The World Anti-Doping Agency has voted unanimously to ban Russia from international sport for four years for doping offences, meaning the national team cannot compete at the Ethics World Cup or Tokyo’s Big Sports Day.
The 36 players on trial in Spain’s most high-profile match-fixing case have been cleared of wrongdoing. The accused players could have faced a six-year ban but were all found not guilty by a Spanish judge. The charges related to a 2011 La Liga game between Levante and Zaragoza.
England will face Italy at Wembley in the first of four pre-Euro 2020 friendlies. The game on 27 March will be known as ‘the Heads Up international’ as part of a partnership with the Heads Together mental health initiative. Gareth Southgate’s boys will also face Denmark, Austria and Romania.
Wales will also host Austria at home on 27 March, with Ryan Giggs keen to tackle alpine opponents after landing in Group A with Italy and Switzerland.
It’s a watershed day for AFC Wimbledon, with the club set to decide whether to end their supporter-owned structure in order to secure investment for their cash-knacked stadium.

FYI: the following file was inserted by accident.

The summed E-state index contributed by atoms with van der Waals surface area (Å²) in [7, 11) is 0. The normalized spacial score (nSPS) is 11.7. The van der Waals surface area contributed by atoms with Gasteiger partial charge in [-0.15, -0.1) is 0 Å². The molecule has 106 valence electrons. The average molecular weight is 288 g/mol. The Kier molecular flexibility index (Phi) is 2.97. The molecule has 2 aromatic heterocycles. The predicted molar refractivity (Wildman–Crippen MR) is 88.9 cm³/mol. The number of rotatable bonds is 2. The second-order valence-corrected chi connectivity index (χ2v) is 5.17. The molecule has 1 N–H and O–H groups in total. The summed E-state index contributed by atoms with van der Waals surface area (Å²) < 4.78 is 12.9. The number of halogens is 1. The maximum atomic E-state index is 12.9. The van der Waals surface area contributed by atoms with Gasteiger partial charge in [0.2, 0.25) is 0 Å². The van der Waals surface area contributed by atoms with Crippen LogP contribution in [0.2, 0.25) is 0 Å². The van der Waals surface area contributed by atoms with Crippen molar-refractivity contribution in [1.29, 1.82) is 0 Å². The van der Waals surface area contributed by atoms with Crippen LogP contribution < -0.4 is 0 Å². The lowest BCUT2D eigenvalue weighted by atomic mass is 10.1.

Cruzeiro fans clashed with Brazilian fuzz and ripped out seats after their 2-0 home defeat to Palmeiras confirmed their first ever relegation. The match was abandoned shortly after the visitors’ second goal, as home fans started scuffling among themselves.
And Manchester City could plug the chasm in the middle of their defence with Samuel Umtiti, according to reports in France.
STILL WANT MORE?
Mönchengladbach’s win over Bayern is good for their title hopes – and the Bundesliga, whoops Andy Brassell.
Goooooooooooal Laaaaaaazio! The free-scoring side from the Italian capital are gatecrashing the Serie A title race, writes Nicky Bandini.
“It’s the first hat-trick of my life and I don’t think I’ll be able to get another one” – Betis legend Joaquín, 78, reflects on his 18-minute treble against Athletic Bilbao. Sid Lowe’s got all the details on a La Liga record-breaker here.
You don’t have to be a floating football brain in a jar to see something ain’t right with Manchester City – but Jonathan Wilson reckons they can still go after Big Cup.
Our Ligue Urrrrn aficionados Adam White and Eric Devin on an eventful week at Bordeaux.
Big Dunc wore Howard Kendall’s watch, hugged everyone within a 40-foot radius and got Everton a thumping great win. Job done, sez Andy Hunter.